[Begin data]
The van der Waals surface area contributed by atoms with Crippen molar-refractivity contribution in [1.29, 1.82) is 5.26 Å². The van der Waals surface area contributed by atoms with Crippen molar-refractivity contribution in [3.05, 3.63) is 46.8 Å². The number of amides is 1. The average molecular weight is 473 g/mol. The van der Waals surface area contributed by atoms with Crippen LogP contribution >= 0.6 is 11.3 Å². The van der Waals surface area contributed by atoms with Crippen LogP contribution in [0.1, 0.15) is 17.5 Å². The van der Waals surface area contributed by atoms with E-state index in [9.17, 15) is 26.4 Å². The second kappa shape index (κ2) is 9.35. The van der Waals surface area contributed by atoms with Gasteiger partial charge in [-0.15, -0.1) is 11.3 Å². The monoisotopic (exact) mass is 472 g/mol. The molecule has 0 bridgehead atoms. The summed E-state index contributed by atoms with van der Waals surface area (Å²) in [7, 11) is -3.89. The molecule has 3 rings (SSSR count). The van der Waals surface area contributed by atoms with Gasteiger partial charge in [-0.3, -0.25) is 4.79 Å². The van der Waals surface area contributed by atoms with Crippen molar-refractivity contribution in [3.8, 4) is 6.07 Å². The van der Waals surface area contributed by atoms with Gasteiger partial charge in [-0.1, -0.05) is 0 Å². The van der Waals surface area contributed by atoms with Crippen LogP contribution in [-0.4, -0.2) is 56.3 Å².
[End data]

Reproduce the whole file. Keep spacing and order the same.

The van der Waals surface area contributed by atoms with Crippen molar-refractivity contribution in [1.29, 1.82) is 5.26 Å². The van der Waals surface area contributed by atoms with Crippen molar-refractivity contribution in [3.05, 3.63) is 46.8 Å². The number of amides is 1. The average molecular weight is 473 g/mol. The van der Waals surface area contributed by atoms with Crippen LogP contribution >= 0.6 is 11.3 Å². The van der Waals surface area contributed by atoms with Crippen LogP contribution in [0.1, 0.15) is 17.5 Å². The van der Waals surface area contributed by atoms with E-state index in [9.17, 15) is 26.4 Å². The second kappa shape index (κ2) is 9.35. The van der Waals surface area contributed by atoms with Gasteiger partial charge in [-0.15, -0.1) is 11.3 Å². The monoisotopic (exact) mass is 472 g/mol. The molecule has 0 bridgehead atoms. The summed E-state index contributed by atoms with van der Waals surface area (Å²) in [7, 11) is -3.89. The molecule has 3 rings (SSSR count). The van der Waals surface area contributed by atoms with Gasteiger partial charge in [-0.3, -0.25) is 4.79 Å². The van der Waals surface area contributed by atoms with Crippen molar-refractivity contribution in [3.8, 4) is 6.07 Å². The van der Waals surface area contributed by atoms with Gasteiger partial charge in [-0.1, -0.05) is 0 Å². The van der Waals surface area contributed by atoms with Crippen LogP contribution in [-0.4, -0.2) is 56.3 Å².